Bridge Construction Reduces I-5 To A Single Lane Dec. 16
Girder setting for a new couplet bridge over Interstate 5 near Mellen Street will reduce the interstate to a single lane in each direction for six hours, starting at 10 p.m. Monday, Dec. 16.
Five 152-foot-long concrete girders arrive by truck Monday night. The trucks will park in the closed left lanes on both directions of I-5 just south of Mellen Street. Two cranes working from each side of the interstate will pick up the girders and set them in place over the lanes of I-5.
“It’s never ideal to take I-5 down to a single lane, but with the method we’re using to build this bridge, it’s the only way we can set these long girders,” said Washington State Department of Transportation Project Engineer Colin Newell. “The work is being done late at night, which will help keep backups from getting too bad.”
Crews will also slow drivers on I-5 periodically to create gaps in traffic and keep drivers from being under the girders while they’re being set. Drivers should expect congestion in the area and are encouraged to consider alternate routes if they enter or exit I-5 at Mellen Street.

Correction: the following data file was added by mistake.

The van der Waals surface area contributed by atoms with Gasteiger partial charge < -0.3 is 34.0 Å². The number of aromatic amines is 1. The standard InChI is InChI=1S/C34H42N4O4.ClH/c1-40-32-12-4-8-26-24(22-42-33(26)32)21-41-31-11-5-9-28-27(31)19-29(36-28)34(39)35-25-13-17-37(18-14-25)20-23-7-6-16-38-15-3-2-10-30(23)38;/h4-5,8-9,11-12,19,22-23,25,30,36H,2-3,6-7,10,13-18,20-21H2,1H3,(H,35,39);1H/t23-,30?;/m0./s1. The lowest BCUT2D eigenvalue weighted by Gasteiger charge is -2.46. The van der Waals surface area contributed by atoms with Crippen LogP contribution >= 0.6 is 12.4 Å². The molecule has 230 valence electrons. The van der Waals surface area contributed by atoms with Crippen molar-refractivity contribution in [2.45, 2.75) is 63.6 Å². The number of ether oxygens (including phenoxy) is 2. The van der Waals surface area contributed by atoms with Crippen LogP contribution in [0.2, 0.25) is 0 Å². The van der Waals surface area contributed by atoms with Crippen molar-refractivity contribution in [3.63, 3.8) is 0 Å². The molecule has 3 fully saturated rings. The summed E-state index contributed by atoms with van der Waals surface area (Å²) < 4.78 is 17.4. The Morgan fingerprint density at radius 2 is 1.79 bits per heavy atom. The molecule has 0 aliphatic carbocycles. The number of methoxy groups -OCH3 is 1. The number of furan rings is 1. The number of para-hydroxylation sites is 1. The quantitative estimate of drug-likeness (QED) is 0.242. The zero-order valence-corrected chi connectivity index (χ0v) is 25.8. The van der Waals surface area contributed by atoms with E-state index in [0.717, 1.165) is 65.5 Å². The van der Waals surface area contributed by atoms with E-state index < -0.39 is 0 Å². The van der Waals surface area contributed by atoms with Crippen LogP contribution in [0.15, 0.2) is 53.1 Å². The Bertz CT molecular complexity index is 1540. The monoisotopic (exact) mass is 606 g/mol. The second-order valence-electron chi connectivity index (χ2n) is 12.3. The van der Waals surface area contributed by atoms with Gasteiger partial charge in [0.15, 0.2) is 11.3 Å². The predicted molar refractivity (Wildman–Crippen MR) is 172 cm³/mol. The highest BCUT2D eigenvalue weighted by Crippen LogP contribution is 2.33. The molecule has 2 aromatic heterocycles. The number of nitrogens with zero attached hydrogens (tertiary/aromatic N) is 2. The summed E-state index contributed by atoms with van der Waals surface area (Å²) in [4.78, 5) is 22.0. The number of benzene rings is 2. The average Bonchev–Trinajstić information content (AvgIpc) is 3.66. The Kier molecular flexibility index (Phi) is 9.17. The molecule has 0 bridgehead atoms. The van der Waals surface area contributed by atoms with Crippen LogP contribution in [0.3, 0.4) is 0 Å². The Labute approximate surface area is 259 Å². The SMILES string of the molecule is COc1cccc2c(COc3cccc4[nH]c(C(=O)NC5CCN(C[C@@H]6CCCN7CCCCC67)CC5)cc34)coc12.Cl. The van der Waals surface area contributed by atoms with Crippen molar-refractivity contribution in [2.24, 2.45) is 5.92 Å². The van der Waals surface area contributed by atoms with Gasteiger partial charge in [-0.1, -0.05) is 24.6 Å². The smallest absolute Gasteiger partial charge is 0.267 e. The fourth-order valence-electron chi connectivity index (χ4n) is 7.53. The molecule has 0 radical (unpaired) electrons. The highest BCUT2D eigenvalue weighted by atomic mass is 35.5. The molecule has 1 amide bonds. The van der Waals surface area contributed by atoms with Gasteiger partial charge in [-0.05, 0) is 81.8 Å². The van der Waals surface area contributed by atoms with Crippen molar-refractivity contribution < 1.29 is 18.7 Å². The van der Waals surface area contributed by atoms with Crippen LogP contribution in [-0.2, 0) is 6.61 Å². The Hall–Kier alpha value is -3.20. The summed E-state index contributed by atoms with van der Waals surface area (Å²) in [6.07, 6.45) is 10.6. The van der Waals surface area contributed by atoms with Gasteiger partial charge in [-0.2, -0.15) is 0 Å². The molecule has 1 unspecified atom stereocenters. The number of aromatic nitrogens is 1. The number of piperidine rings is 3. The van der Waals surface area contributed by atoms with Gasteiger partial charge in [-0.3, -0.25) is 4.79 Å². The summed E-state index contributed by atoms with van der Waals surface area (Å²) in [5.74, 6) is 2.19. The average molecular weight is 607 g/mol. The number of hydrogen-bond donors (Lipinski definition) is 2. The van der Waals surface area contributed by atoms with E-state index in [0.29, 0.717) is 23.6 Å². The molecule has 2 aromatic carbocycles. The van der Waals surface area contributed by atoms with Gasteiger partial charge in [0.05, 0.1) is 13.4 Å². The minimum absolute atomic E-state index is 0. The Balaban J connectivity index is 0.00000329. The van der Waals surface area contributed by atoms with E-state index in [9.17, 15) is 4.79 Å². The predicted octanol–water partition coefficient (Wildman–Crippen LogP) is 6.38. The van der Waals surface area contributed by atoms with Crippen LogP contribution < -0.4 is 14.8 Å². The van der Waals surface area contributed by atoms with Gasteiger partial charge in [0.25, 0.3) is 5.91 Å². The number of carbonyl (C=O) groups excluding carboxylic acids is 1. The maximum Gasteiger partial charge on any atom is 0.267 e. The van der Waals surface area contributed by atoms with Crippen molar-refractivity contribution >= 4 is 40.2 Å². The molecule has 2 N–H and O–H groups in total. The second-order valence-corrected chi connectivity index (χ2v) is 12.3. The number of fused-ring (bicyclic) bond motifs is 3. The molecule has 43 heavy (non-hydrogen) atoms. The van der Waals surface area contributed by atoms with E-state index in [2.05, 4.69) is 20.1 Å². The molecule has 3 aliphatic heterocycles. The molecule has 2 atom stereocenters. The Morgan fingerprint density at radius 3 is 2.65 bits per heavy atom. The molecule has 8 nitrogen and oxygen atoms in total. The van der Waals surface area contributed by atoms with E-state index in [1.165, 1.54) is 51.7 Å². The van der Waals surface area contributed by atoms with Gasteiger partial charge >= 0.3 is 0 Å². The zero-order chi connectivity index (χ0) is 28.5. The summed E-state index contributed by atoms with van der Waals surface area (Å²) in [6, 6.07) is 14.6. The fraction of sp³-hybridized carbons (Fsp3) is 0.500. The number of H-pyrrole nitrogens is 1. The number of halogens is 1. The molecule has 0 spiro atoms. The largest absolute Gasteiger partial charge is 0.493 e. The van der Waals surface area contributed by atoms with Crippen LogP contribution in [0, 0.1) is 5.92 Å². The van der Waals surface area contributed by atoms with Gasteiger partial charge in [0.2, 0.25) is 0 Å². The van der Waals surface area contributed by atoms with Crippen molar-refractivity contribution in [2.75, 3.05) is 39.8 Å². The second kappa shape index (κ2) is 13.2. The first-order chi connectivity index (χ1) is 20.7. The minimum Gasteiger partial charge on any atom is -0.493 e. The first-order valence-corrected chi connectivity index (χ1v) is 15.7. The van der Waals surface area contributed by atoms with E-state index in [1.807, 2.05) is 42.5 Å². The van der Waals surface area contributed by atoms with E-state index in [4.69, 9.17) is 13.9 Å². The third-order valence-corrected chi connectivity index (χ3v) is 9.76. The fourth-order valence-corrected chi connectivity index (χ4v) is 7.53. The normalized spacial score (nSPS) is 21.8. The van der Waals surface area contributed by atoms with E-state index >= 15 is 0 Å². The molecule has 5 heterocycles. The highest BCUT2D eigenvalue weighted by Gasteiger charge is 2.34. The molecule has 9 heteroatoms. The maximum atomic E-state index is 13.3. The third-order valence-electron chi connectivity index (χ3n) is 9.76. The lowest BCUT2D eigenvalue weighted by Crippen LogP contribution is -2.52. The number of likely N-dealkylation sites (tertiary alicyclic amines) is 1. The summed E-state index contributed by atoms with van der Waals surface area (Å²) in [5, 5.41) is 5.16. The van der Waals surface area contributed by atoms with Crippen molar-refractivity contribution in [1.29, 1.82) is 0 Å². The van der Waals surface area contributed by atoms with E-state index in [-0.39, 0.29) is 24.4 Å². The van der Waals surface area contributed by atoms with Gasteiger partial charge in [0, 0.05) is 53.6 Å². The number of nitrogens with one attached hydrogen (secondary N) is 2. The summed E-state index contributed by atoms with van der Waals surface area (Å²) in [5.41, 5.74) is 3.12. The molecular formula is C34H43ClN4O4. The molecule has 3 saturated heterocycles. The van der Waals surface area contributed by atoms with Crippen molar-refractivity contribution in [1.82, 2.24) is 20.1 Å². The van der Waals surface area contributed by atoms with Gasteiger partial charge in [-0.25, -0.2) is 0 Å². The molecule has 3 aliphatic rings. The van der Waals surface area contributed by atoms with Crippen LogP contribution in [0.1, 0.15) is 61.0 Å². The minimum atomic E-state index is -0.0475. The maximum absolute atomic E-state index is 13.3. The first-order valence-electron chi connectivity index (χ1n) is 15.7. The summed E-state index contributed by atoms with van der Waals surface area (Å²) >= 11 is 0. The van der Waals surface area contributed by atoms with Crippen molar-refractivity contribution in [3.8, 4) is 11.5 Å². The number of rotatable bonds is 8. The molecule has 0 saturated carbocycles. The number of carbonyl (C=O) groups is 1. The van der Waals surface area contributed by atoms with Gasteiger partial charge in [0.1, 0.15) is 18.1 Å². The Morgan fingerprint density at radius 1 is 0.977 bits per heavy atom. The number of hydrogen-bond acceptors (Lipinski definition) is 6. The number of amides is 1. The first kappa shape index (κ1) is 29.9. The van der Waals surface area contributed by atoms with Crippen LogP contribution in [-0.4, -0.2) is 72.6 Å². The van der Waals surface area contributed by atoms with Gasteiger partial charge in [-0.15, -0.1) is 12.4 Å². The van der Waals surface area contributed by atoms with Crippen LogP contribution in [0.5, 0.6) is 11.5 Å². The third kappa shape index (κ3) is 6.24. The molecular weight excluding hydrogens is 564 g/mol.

Girder setting is a major milestone in bridge construction. Once girders are set and secured, crews will start building the 154-foot-long, 43-foot-wide bridge deck. They will first build a wooden support structure around the deck, then place and tie together mats of steel rebar and pour concrete to form the driving surface.
Once the bridge is complete, crews will build the ramps and connecting roadways, and reconfigure the existing Mellen Street intersection. When the couplet is complete in late 2014, traffic will move in a counter-clockwise direction, improving traffic flow in the historically congested Mellen Street area.
WSDOT is overhauling 4 miles of I-5 in Centralia. The I-5 Mellen Street to Blakeslee Junction project constructs new collector-distributor lanes, a couplet system at Mellen Street, safety improvements north of Blakeslee Junction, congestion relief at the Mellen Street and Harrison Avenue interchanges, and a new local travel option via the Louisiana Avenue-Airport Road connection.
The project is funded through the 2005 gas tax and is the last in an eight-year-long, $168 million effort to improve safety and congestion on I-5 in Lewis and south Thurston counties.